I’m so happy to say that I’m doing much better now. I continue to feel a little better each day, and am very grateful! I haven’t had any further swallowing appointments or procedures, but gradually I’m able to swallow a slightly increasing range of soft foods. The chemo is definitely working to kill the cancer, and it’s not too hard on me.

I seem to have settled into a rhythm each three week chemo cycle, and the side effects seem to be getting more manageable. Every three weeks I have about five rough days, when I feel extremely tired and experience side effects like nausea, general unwellness and a rash.

We are given a prescription for pills to counteract the nausea, to be taken as needed. I’ve used them a few times, but generally find that the anti-seasickness bracelets (that I also used to reduce morning sickness during my pregnancies) take the edge off enough for me to manage. Combine that with eating frequent small meals, and I feel quite well. The nausea only hits for a few days out of a three week cycle.

I’ve worked at being proactive, preparing for the phases of the cycle as best as I can. I take steroids for three days around the day when I get chemo, to help keep my body from reacting too strongly to the chemo. The rough days are largely a reaction to stopping the steroids. I make sure to plan to eat well and keep hydrated. I prepare foods in advance that will entice me to eat when I’m struggling from loss of appetite. I greatly reduce my expectations about what I’ll be able to accomplish those days, though I do find light exercise and phone calls with friends energizing.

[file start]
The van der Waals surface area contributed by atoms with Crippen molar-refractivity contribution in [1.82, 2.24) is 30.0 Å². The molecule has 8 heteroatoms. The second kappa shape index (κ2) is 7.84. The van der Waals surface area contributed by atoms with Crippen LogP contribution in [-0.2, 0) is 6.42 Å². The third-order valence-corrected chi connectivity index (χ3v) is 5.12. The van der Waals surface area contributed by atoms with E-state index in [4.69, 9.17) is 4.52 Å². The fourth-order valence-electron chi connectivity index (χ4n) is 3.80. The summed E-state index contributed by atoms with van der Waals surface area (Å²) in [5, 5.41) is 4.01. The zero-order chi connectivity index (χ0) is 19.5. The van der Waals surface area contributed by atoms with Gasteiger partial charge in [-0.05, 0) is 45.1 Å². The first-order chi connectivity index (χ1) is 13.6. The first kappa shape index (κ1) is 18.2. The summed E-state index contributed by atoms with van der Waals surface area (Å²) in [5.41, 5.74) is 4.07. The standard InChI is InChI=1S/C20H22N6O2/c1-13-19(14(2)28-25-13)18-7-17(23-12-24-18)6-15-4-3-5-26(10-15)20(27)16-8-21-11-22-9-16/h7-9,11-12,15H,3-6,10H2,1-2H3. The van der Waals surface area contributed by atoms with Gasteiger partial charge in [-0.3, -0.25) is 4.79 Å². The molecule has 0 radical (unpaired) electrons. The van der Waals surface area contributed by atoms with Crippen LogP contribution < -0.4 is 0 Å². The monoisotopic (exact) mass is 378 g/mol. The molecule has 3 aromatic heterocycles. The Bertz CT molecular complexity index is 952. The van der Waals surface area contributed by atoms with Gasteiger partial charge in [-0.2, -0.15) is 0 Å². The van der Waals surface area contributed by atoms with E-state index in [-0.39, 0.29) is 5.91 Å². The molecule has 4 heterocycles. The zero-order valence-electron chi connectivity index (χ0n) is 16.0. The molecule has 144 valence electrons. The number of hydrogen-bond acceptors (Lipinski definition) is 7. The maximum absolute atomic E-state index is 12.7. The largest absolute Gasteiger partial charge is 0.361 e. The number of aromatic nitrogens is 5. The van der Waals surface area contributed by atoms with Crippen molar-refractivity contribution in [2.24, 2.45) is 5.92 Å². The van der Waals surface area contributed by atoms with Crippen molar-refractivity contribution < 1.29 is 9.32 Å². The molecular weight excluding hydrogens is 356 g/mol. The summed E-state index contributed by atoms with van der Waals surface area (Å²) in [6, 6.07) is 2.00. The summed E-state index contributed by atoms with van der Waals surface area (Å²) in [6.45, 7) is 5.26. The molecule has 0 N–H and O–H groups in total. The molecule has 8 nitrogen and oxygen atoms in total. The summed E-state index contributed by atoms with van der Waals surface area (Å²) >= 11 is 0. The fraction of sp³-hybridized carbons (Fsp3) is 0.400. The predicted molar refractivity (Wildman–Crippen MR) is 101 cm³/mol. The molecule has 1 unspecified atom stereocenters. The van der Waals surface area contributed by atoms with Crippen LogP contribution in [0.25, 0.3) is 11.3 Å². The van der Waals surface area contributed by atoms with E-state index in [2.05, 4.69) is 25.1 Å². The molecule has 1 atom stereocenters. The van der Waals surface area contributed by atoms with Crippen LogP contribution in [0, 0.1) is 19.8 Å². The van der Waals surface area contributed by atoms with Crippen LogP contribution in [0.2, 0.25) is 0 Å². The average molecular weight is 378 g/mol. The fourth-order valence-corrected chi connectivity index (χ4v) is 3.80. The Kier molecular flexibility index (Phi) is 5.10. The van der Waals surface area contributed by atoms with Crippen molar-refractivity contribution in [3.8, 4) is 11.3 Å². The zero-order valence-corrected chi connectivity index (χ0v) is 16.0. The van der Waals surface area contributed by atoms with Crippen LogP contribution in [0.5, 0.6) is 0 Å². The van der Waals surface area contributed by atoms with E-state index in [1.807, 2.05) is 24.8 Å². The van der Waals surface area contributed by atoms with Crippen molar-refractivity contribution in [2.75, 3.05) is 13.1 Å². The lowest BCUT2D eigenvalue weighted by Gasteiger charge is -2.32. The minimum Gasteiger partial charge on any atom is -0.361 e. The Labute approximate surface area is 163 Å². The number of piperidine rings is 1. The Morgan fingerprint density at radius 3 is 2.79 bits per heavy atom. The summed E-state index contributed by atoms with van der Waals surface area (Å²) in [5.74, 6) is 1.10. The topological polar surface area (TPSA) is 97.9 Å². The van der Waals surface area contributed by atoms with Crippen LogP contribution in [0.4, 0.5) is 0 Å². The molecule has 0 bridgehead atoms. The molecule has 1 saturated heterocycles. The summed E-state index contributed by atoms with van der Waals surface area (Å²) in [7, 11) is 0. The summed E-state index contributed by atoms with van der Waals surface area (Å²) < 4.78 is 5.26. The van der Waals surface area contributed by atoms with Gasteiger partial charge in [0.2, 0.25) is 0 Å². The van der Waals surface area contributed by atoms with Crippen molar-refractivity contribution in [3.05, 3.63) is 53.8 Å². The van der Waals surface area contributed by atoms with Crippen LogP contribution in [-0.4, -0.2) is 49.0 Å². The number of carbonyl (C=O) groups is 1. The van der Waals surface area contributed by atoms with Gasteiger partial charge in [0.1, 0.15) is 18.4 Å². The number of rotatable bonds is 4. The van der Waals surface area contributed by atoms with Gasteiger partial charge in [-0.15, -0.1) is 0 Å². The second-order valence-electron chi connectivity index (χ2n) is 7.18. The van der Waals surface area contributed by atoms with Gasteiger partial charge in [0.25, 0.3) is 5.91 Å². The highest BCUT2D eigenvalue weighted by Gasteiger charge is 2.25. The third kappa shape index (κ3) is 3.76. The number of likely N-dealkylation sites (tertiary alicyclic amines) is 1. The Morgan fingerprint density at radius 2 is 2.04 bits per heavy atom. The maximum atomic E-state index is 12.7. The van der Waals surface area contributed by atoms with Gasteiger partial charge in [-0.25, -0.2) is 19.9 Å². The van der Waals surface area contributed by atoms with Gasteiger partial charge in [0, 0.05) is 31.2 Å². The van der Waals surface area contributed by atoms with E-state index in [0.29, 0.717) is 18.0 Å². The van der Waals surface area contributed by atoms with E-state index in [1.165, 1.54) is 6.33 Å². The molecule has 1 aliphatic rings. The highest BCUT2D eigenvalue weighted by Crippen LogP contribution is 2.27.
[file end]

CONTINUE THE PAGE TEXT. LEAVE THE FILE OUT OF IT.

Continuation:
I’ve been using aloe vera to help with the rash, and last cycle I applied it preemptively, before I had any rash symptoms, and did not get much of a rash at all! My skin was only a little pink, and not hardly itchy! Now the nerd in me is thinking we should do research on this, dividing patients into randomized trial groups to see if it was the aloe vera that worked, or merely gradual lessening of side effects, which is common as the body adjusts to a new treatment. I’m so curious, but I don’t want to experience the itchy rash again so I plan to apply it preemptively again next time!

We’ve been the recipients of so much generosity and kindness. What a difference that makes! Thank you so much to all who have brought or sent flowers, food, masks, food, prayers, food, lovely cards, kind thoughts and words, or food. We have been strengthened and uplifted with the love and support of so many. Thank you! So much gratitude!

I’ve also had the great gift of getting several sheets of exercises from two different oncology physiotherapists to help improve breathing and some trouble with my neck / shoulder region. I’m grateful to be seeing some improvement. It’s hard to know how much is the multiple sheets of exercises that I do every day, and how much is the cancer mercifully shrinking away. Either way, so very grateful.

I’ve been very busy with lung cancer advocacy, like the ongoing work as patient representative for the Canadian Cancer Trials Group Lung Site, 3CTN, The Ottawa Hospital, International Lung Cancer Foundation, and new connections with research teams in other cities. There is so much to tell you about how The White Ribbon Project is growing, and how people have stood up to raise awareness and proudly represent in eight Canadian provinces already! So exciting! Also continuing this month I’m part of a team exploring how to accelerate new drug approvals for people with lung cancer, and continuing conversations with a YouTuber who wants to help raise awareness about lung cancer. There is so much important work to do. It takes a team!

I’m so very grateful for lung cancer research that is helping to keep so many lung cancer survivors alive so we can do the things that matter to us.

More research means more survivors.

Research is life.

Research matters.

I really want to make sure you know I’m alive and quite well, doing a little better every day, and oh so very grateful.